REVIEW: David McComb and a couple of school friends formed The Triffids in 1978.
The band grew out of the rubble of earlier projects – and early members came and went. But by 1982, The Triffids were a mostly stable line-up and becoming a fixture on the Australian pub and festival circuit.
The Triffids travelled relentlessly, driving the thousands of kilometres between Perth, Melbourne and Sydney a dozen times. They honed their craft and turned the heads of local critics. Within a couple of years, the charm and sustainability of being World Famous in Australia was exhausted – and The Triffids joined the age-old Aussie cultural migration to London.
In 1983, the band released their deathless debut album Treeless Plain. McComb’s songwriting and the band’s craft were on full display and the UK music press were in thrall.
At his best, McComb can find a sweet spot between the narrative Australiana of Paul Kelly and the death-sodden hell-scapes of Bad Seeds’ era Nick Cave. His songs are rooted in places and times – often his own childhood – but also as endlessly interpretable and subjective as the gothic literature McComb immersed himself in.
One producer, recounting the first time he encountered McComb, remembers him walking into the recording studio with a paperback copy of Flannery O’Connor’s Wise Blood. It’s a defining image of this complex, contrary man.
For fans of Australian band The Triffids, Jonathan Alley’s Love in Bright Landscapes is essential viewing.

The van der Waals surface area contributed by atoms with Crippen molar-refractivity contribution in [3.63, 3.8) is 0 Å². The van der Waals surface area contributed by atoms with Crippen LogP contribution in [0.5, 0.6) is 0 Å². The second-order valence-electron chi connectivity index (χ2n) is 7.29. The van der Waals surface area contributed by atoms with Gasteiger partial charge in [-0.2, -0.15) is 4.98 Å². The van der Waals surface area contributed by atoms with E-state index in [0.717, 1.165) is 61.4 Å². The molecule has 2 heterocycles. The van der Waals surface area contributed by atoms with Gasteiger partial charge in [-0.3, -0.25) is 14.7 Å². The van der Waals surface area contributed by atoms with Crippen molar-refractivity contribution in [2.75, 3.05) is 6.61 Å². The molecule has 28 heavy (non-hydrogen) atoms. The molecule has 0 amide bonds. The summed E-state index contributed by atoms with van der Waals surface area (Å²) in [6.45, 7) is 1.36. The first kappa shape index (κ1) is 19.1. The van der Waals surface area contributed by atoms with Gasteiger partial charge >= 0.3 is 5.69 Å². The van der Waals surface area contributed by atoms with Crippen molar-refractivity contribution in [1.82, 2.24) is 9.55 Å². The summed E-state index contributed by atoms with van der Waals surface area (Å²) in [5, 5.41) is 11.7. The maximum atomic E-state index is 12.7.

Love In Bright Landscapes is Wellington-born film-maker Jonathan Alley’s biography and tribute to McComb and The Triffids. It is a terrific, heartfelt and necessary film that honours the man – and the band – even while Alley is turning up stories in which no mythology survives completely intact.
There’s a trove of restored 8mm and 16mm archive here, plenty of music and live performance clips and interviews with partners, family, bandmates and contemporaries – Paul Kelly included.
McComb emerges as a brooding, contradictory, near shamanic character – driven to create, even as he was doomed by his afflictions and addictions.
Love In Bright Landscapes is a wonderful piece of work. For fans of The Triffids, it is essential. And for anyone who needs to see how layered and nuanced an unadorned and chronological film can still be, this is an object lesson. Very recommended.
Love in Bright Landscapes is screening on Sky TV’s Rialto Channel on November 13 and 14. It is also available to stream now on DocPlay and rent from AroVision, Academy On Demand and iTunes.